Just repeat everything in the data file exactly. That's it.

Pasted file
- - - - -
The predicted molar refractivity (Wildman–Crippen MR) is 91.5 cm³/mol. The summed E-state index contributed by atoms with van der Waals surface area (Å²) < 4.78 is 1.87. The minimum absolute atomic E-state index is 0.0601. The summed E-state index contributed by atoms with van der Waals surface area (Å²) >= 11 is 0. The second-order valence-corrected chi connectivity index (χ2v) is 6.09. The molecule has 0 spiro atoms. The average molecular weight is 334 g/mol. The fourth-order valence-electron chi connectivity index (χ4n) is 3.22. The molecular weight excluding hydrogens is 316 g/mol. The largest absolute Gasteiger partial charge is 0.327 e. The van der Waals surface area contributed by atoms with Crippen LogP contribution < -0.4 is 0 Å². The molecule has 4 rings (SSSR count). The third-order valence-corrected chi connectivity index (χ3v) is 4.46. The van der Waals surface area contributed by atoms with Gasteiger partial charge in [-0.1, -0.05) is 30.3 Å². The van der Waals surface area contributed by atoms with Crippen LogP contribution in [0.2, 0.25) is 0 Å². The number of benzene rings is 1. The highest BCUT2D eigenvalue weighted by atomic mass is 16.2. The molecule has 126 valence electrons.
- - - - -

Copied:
The predicted molar refractivity (Wildman–Crippen MR) is 91.5 cm³/mol. The summed E-state index contributed by atoms with van der Waals surface area (Å²) < 4.78 is 1.87. The minimum absolute atomic E-state index is 0.0601. The summed E-state index contributed by atoms with van der Waals surface area (Å²) >= 11 is 0. The second-order valence-corrected chi connectivity index (χ2v) is 6.09. The molecule has 0 spiro atoms. The average molecular weight is 334 g/mol. The fourth-order valence-electron chi connectivity index (χ4n) is 3.22. The molecular weight excluding hydrogens is 316 g/mol. The largest absolute Gasteiger partial charge is 0.327 e. The van der Waals surface area contributed by atoms with Crippen LogP contribution < -0.4 is 0 Å². The molecule has 4 rings (SSSR count). The third-order valence-corrected chi connectivity index (χ3v) is 4.46. The van der Waals surface area contributed by atoms with Gasteiger partial charge in [-0.1, -0.05) is 30.3 Å². The van der Waals surface area contributed by atoms with Crippen LogP contribution in [0.2, 0.25) is 0 Å². The number of benzene rings is 1. The highest BCUT2D eigenvalue weighted by atomic mass is 16.2. The molecule has 126 valence electrons.